In a talent-short market, do we need to re-think our approach to graduate hires?

25 February 2021 Kaleb Leeming


COVID-19 and the resulting border restrictions have severely impacted the talent available in the I.T. sector, putting further pressure on an already tight market - we see rapidly increasing salaries in some skillsets and more aggressive poaching of highly-skilled and senior technical capability between businesses.

Despite these evident talent shortages, it seems we are still doing too little to support our homegrown I.T. graduates into careers. Graduate job-seekers report being written-off as ‘inexperienced’, entry-level positions require an unrealistic two to three years’ experience, and – despite some businesses successfully implementing them – graduate training programmes are few and far between.

Unlike other study areas in New Zealand where too many students are being trained for careers with few job openings, the IT industry is severely candidate-short, yet we are failing at effectively transitioning graduates into jobs.

With the current lack of talent in the market, surely it’s time we re-evaluated our approach to IT graduates and started thinking about this pool of potential talent differently.

Businesses are under constant pressure to deliver results at a low cost, and hiring graduates can potentially be seen to slow down the cadence, especially if they require a significant amount of training or development before they can contribute. So businesses probably ask themselves – is it worth the cost, and will they stick around?

Is it merely that most New Zealand businesses require a change in thinking, or as a collective do we need to do a better job at demonstrating the benefits of grad programmes and the qualities that graduate employees can bring? Think flexibility, the ability to learn new skills quickly, technology agnostic, enthusiastic, and potentially very loyal if offered a lucrative spot on a graduate programme!

Yes, there are some barriers to bringing on graduates, yet several organisations are putting significate time and investment into hiring the next generation of tech leaders – ANZ, Vodafone, Ministry of Social Development, ASB and Cin 7, to name a few. Their commitment demonstrates that there must be some real benefits to be gained in the long term if it is done well.

With a range of IT and Telecommunications roles listed on Immigration New Zealand’s skills shortage lists, but with the borders closed, could the Government also be working more with NZ businesses to encourage young New Zealanders to move into careers in these key industries?

Suppose the financial risk of employing graduates is too high for smaller businesses. Should Government be stepping up to incentivise employers to hire graduates, or train students, as they do in other skill-short job areas such as trades?

If most tech organisations are genuinely reluctant to introduce graduate programmes and see little value in bringing graduate talent into their businesses, is our tech sector educational model flawed to begin with?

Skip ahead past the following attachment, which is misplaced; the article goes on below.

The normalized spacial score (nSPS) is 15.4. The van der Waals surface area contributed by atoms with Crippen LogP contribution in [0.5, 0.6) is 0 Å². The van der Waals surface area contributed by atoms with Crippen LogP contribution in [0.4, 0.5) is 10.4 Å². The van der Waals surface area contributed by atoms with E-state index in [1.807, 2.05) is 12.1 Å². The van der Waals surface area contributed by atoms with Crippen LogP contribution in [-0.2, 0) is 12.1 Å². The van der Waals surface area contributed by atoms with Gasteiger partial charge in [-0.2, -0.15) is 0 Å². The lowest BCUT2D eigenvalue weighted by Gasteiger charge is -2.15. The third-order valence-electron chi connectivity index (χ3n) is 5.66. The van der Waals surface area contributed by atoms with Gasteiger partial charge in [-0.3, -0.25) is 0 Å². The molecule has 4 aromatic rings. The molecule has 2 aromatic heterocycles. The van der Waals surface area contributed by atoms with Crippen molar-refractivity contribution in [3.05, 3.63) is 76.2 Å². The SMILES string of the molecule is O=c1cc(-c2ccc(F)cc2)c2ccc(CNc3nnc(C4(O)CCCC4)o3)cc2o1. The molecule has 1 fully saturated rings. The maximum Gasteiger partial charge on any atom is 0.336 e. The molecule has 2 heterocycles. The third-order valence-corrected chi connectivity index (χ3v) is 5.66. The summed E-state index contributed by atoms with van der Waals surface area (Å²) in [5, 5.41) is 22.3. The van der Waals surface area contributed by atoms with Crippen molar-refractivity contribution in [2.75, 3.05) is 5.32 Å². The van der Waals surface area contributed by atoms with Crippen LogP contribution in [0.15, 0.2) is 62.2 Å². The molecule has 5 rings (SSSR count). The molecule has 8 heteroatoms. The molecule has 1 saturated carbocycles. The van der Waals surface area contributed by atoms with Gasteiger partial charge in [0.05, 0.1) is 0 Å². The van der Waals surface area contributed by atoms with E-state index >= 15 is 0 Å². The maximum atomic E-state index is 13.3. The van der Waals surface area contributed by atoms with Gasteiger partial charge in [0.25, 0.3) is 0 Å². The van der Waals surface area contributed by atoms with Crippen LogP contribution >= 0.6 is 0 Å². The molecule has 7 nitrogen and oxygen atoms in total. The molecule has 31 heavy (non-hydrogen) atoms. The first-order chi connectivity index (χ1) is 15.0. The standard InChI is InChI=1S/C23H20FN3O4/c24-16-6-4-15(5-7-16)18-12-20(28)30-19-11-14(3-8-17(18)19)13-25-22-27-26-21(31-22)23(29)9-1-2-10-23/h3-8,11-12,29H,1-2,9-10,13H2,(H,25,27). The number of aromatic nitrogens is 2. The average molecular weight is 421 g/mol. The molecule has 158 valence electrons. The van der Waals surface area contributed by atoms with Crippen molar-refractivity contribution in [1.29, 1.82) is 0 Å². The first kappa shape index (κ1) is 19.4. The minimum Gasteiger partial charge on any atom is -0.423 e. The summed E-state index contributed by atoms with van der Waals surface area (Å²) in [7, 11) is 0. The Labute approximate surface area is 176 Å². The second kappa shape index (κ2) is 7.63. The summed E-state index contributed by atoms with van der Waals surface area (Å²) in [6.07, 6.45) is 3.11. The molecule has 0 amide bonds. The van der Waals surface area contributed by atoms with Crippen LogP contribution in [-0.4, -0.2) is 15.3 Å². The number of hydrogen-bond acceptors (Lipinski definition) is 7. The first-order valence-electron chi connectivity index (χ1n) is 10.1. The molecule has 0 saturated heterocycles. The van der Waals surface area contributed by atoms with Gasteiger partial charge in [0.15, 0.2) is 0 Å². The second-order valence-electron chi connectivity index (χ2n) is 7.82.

If a perception exists that graduates cannot hit the ground running or contribute to a business in a meaningful way once they have graduated, is a traditional three-year degree still relevant? The technology used and the skills required in I.T. workplaces move so rapidly that degree-qualified students could be graduating only to find the technology they have used is irrelevant.

A lack of up-to-date technology in degree-level training is likely putting employers off hiring graduates, so universities need to look at adapting the skills taught in their courses so they focus on not only the fundamentals, but also practical skills, with a focus on relevant technology to ensure their students can keep pace with the requirements of a real-life workplace.

When you look at how new educational institutes such as EnspiralDev Academy are challenging the norm with training options such as a 16-week course focused on web development, perhaps educational providers need to explore developing shorter, more hands-on courses.

It seems there are several things we could be doing collectively across the tech industry, Government, and education sector to better support tech graduates into work and help solve the increasing skills shortage.

Long term, if everyone better supported New Zealand’s graduate community, we would eventually see an overall increase in capability, and therefore an industry far less reliant on offshore capability.

Recruit I.T. works with a range of clients who are successfully employing graduates, so if you'd like to have a confidential discussion around how a graduate employee could add value to your business, or want advice on implementing a graduate career programme in your workplace, contact one of our team today.